Joseph Looney Woody
The famous Salt Creek fight or massacre site is near Flint Creek, close to the old Murphy station in northern Young County. The battle occurred on Monday, May 16, 1869.
Capt. Ira Graves assumed command, and with him were:
The cowboys were armed with cap and ball six-shooters and were attacked by 57 painted Indians. The cowboys took their stand in a depression that drained into one of the prongs of the Salt Creek. Their position was about five miles southeast of the present city of Olney, in Young County.
William Crow was instantly killed during the early stages of the battle. According to family records, a rifle ball penetrated his head; George Lemley was wounded in the face and before the fight was over, every man was wounded, except Joe Woody and Henry Harrison.
When the Indians retreated, William Crow had been dead for several hours. S.L. "Shap" Carter had a severe arrow wound and rifle ball wound. John Lemley was mortally wounded in the stomach with an arrow. J.W. Gray had been twice shot with rifle balls, oen in the body and one in the leg. W.C. Kutch had two arrow heads in his knee and one in his shoulder. Jason McClain had been shot twice with arrows. Rube Secris had his mouth badly torn and his knee shattered. George Lemley had his face badly torn and an arrow in his shoulder. Ira Graves and negro Dick were also wounded.
Henry Harrison was sent to the Harmonson ranch according to the Harmonson family, which was several miles away near present Newcastle, Young County, Texas.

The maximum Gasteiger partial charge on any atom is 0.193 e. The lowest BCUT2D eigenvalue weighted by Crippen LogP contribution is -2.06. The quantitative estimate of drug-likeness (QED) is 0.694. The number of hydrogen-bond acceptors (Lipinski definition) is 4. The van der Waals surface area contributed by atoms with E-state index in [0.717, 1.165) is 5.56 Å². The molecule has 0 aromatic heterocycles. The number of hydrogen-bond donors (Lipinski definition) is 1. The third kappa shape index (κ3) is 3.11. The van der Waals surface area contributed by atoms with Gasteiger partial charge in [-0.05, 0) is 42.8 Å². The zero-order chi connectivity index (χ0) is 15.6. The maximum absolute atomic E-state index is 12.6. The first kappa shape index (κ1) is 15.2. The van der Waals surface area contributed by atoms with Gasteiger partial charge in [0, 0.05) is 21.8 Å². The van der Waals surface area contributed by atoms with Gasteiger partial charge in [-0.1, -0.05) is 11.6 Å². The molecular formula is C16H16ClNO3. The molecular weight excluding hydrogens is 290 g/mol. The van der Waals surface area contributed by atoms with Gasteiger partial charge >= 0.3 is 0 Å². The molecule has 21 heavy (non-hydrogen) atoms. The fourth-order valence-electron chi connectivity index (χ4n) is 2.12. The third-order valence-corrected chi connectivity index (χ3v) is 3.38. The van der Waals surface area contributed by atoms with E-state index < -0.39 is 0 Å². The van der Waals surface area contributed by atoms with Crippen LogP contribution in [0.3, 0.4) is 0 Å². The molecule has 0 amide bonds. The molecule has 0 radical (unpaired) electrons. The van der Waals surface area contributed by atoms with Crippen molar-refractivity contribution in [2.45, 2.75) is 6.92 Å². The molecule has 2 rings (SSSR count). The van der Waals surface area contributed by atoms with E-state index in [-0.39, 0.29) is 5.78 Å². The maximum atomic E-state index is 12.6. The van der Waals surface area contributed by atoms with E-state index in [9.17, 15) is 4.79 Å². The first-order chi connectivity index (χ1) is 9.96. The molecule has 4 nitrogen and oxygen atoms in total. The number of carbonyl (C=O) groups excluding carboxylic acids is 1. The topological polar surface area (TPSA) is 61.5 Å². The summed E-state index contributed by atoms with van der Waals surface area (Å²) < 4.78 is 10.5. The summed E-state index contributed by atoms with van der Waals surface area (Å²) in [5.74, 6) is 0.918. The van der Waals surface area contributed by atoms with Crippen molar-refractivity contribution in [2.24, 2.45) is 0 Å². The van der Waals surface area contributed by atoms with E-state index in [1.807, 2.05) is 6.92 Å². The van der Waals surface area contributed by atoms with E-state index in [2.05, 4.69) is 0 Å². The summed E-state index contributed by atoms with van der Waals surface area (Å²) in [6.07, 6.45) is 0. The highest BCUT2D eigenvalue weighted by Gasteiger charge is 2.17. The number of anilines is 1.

The next morning a wagon appeared with A.C. Tackett, Bob Whitten, and Theodore Miller assisting the cowboys. Messengers were dispatched for doctors from Palo Pinto County and Fort Richardson. C.L. "Shap" Carter died the next day and his death was the third victim of the battle.
Mrs. Jane (Woody) Farmer, widow of the late George P. Farmer, was the first white woman
of Fort Worth, Texas, and her children were the first white children born here.
to Fort Worth. They reached here three weeks before the arrival of the soldiers. At that time a furrow had not been plowed nor had an ax or hoe been used in the vicinity. Nature was undisturbed, and not a sign of habitation was here. They camped on the present site of Fort Worth. After the arrival of the troops Mr. Farmer was employed by the government to attend the sutler's store, and he continued thus employed for four years. He then took a homestead claim of 320 acres and devoted his energies to the development of a farm, soon bringing a hundred acres of this tract under cultivation. He also engaged in the cattle business, which he carried on until the opening of the late war, when he sent his cattle west with one of his sons, who continued the business there. About 1862 Mr. Farmer sold his homestead, taking in payment therefor negroes and Confederate money, both of which proved worthless. Later he purchased the farm where his widow now lives. This tract comprises 240 acres, 135 of which are under cultivation, being rented on the shares, and wheat, oats, and corn being the chief products.
Although she endured many privations and hardships, Mrs. Farmer has many pleasant
reminiscences of her pioneer life. At the time they settled here game of all kinds and
honey and wild grapes were plentiful. Grapes, however, were the only fruit they had, and
there were no vegetables here whatever. Ten years elapsed before she had a mess of Irish
potatoes. Groceries and provisions of all kinds had to be hauled from Houston, and some
times during the rainy season it took two to three months to make the trip.
submitted by Michael A Woody